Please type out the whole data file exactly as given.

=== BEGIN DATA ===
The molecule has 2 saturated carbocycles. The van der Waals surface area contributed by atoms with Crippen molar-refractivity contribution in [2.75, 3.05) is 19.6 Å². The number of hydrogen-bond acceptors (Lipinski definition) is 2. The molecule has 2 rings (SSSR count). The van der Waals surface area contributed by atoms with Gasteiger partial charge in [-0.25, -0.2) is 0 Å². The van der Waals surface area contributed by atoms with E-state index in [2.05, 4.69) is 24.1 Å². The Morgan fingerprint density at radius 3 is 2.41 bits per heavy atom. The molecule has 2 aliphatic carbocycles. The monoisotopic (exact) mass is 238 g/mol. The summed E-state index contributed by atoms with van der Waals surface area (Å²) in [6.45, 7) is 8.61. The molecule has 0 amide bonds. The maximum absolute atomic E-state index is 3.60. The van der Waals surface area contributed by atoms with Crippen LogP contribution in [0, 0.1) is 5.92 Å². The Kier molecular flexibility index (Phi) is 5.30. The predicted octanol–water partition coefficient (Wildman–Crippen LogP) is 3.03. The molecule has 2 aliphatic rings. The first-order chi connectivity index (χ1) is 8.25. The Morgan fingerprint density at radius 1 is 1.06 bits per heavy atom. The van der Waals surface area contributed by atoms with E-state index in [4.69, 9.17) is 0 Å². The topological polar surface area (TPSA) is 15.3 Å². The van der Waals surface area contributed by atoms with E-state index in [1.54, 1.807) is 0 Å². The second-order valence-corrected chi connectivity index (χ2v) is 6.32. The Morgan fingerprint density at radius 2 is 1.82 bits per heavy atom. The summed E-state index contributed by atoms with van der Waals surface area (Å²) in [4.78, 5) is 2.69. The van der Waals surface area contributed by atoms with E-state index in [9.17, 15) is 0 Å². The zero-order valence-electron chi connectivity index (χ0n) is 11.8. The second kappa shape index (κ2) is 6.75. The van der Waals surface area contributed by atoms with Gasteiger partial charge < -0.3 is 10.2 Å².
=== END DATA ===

The molecule has 2 saturated carbocycles. The van der Waals surface area contributed by atoms with Crippen molar-refractivity contribution in [2.75, 3.05) is 19.6 Å². The number of hydrogen-bond acceptors (Lipinski definition) is 2. The molecule has 2 rings (SSSR count). The van der Waals surface area contributed by atoms with Gasteiger partial charge in [-0.25, -0.2) is 0 Å². The van der Waals surface area contributed by atoms with E-state index in [2.05, 4.69) is 24.1 Å². The Morgan fingerprint density at radius 3 is 2.41 bits per heavy atom. The molecule has 2 aliphatic carbocycles. The monoisotopic (exact) mass is 238 g/mol. The summed E-state index contributed by atoms with van der Waals surface area (Å²) in [6.45, 7) is 8.61. The molecule has 0 amide bonds. The maximum absolute atomic E-state index is 3.60. The van der Waals surface area contributed by atoms with Crippen LogP contribution in [0, 0.1) is 5.92 Å². The Kier molecular flexibility index (Phi) is 5.30. The predicted octanol–water partition coefficient (Wildman–Crippen LogP) is 3.03. The molecule has 2 aliphatic rings. The first-order chi connectivity index (χ1) is 8.25. The Morgan fingerprint density at radius 1 is 1.06 bits per heavy atom. The van der Waals surface area contributed by atoms with E-state index in [4.69, 9.17) is 0 Å². The topological polar surface area (TPSA) is 15.3 Å². The van der Waals surface area contributed by atoms with E-state index in [1.54, 1.807) is 0 Å². The second-order valence-corrected chi connectivity index (χ2v) is 6.32. The Morgan fingerprint density at radius 2 is 1.82 bits per heavy atom. The summed E-state index contributed by atoms with van der Waals surface area (Å²) in [4.78, 5) is 2.69. The van der Waals surface area contributed by atoms with E-state index in [9.17, 15) is 0 Å². The zero-order valence-electron chi connectivity index (χ0n) is 11.8. The second kappa shape index (κ2) is 6.75. The van der Waals surface area contributed by atoms with Gasteiger partial charge < -0.3 is 10.2 Å².